Unwinds didn't go out with a bang—they didn't even go out with a whimper. They went out with the silence of a candle flame pinched between two fingers.
Do you hear that? No? That is me setting this book down, dumbstruck by it. Hands down for one of my top five reads in 2014.
Where do I begin with a book like Unwind? The story and its characters is a perfect combination. The fast paced plot with several twist keeps the reader at the edge of the seat. The, both horrifying and beautiful, details are what makes this story stand out and simply come to life. Combine all of these and Unwindleaves you almost breathless.
Unwind takes place after the second Civil War where the war has been between two parts: pro-life and pro-choice. As a result, parents now have a choice about their children's lives. From the age of thirteen to eighteen, the parents can decide to unwind their children. This means every organ/body part of the child's body will be used for donation. Since every part of the child will still be 'alive', this appeals to the both parts from the war. However, the youths have no say in the matter, which brings us to whereUnwind begins with Connor who's just found out his parents have decided to have him unwind. We also have Risa, an orphan girl who's state home has decided she, as well, is to be unwound. Our third character, Lev, has been brought up for the purpose of being unwound because of underlying religion. After a traffic accident, these three characters are mixed and on the run.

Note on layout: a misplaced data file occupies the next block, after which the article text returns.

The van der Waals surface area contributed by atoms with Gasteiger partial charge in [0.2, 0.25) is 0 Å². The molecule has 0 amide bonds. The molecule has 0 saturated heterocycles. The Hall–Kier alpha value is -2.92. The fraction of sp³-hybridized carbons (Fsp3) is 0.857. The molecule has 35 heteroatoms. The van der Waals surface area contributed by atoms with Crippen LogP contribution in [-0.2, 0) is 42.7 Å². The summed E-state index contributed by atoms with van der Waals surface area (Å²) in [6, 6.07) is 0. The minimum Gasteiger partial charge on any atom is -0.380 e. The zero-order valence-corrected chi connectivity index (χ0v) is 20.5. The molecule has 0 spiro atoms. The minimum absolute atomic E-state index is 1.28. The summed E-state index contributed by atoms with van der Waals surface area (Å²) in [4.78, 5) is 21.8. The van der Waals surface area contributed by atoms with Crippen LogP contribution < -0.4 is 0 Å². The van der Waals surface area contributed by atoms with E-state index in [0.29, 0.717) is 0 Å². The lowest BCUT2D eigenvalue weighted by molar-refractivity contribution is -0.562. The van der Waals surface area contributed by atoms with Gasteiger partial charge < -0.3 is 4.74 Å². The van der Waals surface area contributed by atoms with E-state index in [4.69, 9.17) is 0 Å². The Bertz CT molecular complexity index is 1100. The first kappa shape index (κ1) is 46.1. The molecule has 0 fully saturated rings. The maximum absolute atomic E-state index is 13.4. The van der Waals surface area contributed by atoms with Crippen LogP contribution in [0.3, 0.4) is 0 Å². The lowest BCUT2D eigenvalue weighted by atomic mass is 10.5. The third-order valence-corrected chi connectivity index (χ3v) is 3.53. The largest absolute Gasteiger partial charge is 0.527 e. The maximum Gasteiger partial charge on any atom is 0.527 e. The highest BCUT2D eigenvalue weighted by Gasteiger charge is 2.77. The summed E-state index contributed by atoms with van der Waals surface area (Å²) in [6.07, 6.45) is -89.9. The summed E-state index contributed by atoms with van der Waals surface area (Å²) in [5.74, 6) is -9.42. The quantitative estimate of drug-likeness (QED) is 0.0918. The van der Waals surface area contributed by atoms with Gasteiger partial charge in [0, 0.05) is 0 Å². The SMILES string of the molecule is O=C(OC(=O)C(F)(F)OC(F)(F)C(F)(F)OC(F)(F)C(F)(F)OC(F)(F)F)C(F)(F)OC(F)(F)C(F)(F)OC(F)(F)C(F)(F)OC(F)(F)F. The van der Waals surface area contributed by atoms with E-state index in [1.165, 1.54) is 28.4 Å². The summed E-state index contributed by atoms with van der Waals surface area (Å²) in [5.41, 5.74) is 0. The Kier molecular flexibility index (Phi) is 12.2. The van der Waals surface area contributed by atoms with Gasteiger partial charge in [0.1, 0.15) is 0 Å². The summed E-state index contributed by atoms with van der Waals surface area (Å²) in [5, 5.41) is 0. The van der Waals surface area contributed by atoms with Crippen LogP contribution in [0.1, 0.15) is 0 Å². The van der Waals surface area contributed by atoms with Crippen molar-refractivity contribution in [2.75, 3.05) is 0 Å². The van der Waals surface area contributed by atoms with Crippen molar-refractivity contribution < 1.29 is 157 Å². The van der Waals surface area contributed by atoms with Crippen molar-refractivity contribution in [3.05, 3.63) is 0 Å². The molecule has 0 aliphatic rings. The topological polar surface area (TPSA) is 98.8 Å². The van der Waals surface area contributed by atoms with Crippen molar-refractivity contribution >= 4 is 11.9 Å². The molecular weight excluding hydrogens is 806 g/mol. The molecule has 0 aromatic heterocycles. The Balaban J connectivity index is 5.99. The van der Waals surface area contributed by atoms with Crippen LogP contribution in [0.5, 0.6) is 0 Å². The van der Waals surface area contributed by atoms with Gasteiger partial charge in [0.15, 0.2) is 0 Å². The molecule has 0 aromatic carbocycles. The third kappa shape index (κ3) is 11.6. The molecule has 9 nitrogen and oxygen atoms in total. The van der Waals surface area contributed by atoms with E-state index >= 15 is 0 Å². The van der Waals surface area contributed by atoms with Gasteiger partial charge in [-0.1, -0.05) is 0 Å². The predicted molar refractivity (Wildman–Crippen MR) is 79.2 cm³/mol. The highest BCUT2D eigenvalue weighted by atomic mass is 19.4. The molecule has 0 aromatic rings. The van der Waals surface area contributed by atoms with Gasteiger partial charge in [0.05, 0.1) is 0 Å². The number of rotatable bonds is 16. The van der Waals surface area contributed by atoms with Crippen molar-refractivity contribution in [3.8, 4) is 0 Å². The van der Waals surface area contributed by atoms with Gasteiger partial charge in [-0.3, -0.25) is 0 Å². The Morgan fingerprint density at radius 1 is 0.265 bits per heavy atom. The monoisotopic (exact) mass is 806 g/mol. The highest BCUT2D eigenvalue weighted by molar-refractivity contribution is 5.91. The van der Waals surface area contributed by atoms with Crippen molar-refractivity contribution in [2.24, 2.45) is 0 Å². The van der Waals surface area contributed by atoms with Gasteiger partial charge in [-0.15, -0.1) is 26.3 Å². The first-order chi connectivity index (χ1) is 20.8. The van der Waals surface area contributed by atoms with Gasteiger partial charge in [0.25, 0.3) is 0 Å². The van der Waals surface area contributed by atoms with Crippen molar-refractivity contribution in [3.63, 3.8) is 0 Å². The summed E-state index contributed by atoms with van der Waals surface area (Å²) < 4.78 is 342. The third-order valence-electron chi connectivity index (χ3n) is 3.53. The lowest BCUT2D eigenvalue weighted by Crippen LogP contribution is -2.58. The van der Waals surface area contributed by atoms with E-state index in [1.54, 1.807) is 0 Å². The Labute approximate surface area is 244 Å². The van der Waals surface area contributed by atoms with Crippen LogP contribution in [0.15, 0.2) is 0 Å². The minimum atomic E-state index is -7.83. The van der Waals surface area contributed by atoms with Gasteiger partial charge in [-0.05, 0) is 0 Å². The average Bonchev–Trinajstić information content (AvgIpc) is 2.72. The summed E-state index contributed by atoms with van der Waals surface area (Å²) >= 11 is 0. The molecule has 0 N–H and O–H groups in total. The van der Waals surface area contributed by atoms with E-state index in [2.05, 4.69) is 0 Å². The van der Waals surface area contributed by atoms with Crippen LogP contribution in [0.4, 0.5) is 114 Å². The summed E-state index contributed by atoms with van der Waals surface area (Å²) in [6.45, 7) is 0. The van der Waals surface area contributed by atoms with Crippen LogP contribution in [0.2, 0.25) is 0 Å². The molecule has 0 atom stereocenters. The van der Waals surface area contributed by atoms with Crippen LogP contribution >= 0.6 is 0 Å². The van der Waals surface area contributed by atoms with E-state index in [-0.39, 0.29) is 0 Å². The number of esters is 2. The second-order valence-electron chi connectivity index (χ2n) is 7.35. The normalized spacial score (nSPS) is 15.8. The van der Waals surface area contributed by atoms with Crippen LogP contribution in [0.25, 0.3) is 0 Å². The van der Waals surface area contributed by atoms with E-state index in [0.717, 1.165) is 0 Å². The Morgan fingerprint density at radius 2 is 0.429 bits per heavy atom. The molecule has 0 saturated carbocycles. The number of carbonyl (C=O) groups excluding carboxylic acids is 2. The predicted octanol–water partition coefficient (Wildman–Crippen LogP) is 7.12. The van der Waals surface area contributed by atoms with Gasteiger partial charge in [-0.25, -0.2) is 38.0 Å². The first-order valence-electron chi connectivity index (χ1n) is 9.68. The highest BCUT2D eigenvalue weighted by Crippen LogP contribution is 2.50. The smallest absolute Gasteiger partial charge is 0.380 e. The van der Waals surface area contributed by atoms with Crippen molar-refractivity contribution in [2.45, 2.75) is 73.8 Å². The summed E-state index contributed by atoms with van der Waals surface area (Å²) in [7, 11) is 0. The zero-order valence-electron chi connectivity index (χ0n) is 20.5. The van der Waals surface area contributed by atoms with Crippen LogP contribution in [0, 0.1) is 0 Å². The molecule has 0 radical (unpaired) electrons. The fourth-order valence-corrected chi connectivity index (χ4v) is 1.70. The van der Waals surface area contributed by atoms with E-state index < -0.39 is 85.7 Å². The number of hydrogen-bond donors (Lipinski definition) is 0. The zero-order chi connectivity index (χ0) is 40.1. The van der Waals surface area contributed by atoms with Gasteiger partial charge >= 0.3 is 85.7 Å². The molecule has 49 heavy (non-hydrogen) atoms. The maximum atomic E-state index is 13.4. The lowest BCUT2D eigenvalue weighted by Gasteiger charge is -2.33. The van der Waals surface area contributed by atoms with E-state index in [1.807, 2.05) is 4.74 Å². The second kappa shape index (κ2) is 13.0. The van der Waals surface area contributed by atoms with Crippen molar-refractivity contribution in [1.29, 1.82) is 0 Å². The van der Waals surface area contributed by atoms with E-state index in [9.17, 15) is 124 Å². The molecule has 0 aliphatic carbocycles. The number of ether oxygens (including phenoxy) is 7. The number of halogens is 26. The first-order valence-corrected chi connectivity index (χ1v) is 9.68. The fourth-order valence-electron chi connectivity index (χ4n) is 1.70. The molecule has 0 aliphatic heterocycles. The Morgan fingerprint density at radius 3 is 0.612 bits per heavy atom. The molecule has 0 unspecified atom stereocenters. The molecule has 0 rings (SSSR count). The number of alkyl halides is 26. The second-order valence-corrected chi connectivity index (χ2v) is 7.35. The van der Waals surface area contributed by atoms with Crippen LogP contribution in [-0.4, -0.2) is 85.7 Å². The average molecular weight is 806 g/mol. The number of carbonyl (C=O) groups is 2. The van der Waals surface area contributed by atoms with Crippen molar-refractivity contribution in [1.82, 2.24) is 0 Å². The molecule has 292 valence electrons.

Unwind might just be one of the best YA dystopian I've ever read. Even if I'm not convinced this is a possible scenario - the part where the youths have no choice at all and the part where the person who's being unwound is still alive and that the person who receives the unwinds organ's can sense the youth's emotions/feelings/thoughts - Unwind creates this world in a perfect manner. All from how youths are constant aware of the threat of possibly be unwound, to how the unwinds are treated since the moment the parents signs the contract, and to how the unwinds are treated when they're at the Harvest Camps. Unwindis provoking and leaves you wondering. It explores so many grey areas that many people considers black or white. Would you be able to proclaim your child an unwind? What would you do if youwere to be unwound? And those are just the two major questions. At the same time as it is thought-provoking, Unwind is also about Connor, Risa, and Lev's induvidual transformations. These three also makes the story so much more than just a dystopian world. These three people are flawed with different backgrounds, and they are perfect for drawing the reader in to the story for more than just the plot; you care for these characters. Unwind is so much more than I expected it to be, and it's a book many people can learn from apart from just an entertaining story. I'll be waiting for my copy of the sequel, UnWholly, and I suggest you grab your own copy of Unwind as soon as possible.